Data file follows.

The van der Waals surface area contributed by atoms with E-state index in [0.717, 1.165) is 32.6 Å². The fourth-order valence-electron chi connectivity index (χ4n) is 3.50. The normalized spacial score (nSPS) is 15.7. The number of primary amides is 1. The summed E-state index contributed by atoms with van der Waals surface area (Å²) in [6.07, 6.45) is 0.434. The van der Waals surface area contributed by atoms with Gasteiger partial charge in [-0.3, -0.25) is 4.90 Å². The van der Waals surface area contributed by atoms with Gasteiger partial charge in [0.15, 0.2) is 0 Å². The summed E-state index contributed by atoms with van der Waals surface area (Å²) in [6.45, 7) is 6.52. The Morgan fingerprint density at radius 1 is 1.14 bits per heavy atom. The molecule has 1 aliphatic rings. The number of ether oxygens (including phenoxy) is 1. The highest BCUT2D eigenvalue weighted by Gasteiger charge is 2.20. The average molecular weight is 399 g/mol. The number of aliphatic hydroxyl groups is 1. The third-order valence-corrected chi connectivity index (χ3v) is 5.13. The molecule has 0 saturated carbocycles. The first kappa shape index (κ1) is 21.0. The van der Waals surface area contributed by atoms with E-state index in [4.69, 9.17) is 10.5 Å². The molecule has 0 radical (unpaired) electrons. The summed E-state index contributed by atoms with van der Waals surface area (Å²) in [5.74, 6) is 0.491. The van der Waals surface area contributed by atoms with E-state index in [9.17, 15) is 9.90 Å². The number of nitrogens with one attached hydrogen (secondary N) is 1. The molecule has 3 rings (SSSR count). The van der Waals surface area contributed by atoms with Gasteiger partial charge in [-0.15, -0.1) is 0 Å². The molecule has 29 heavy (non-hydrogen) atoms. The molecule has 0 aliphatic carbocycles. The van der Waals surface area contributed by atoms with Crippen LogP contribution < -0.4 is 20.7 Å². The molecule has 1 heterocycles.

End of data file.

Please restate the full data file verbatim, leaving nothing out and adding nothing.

The van der Waals surface area contributed by atoms with E-state index in [0.717, 1.165) is 32.6 Å². The fourth-order valence-electron chi connectivity index (χ4n) is 3.50. The normalized spacial score (nSPS) is 15.7. The number of primary amides is 1. The summed E-state index contributed by atoms with van der Waals surface area (Å²) in [6.07, 6.45) is 0.434. The van der Waals surface area contributed by atoms with Gasteiger partial charge in [-0.3, -0.25) is 4.90 Å². The van der Waals surface area contributed by atoms with Gasteiger partial charge in [0.15, 0.2) is 0 Å². The summed E-state index contributed by atoms with van der Waals surface area (Å²) in [6.45, 7) is 6.52. The Morgan fingerprint density at radius 1 is 1.14 bits per heavy atom. The molecule has 1 aliphatic rings. The number of ether oxygens (including phenoxy) is 1. The highest BCUT2D eigenvalue weighted by Gasteiger charge is 2.20. The average molecular weight is 399 g/mol. The number of aliphatic hydroxyl groups is 1. The third-order valence-corrected chi connectivity index (χ3v) is 5.13. The molecule has 0 saturated carbocycles. The first kappa shape index (κ1) is 21.0. The van der Waals surface area contributed by atoms with E-state index in [4.69, 9.17) is 10.5 Å². The molecule has 0 radical (unpaired) electrons. The summed E-state index contributed by atoms with van der Waals surface area (Å²) in [5.74, 6) is 0.491. The van der Waals surface area contributed by atoms with E-state index in [9.17, 15) is 9.90 Å². The number of nitrogens with one attached hydrogen (secondary N) is 1. The molecule has 3 rings (SSSR count). The van der Waals surface area contributed by atoms with Gasteiger partial charge in [-0.15, -0.1) is 0 Å². The molecule has 29 heavy (non-hydrogen) atoms. The molecule has 0 aliphatic carbocycles. The van der Waals surface area contributed by atoms with Crippen LogP contribution < -0.4 is 20.7 Å². The molecule has 1 heterocycles.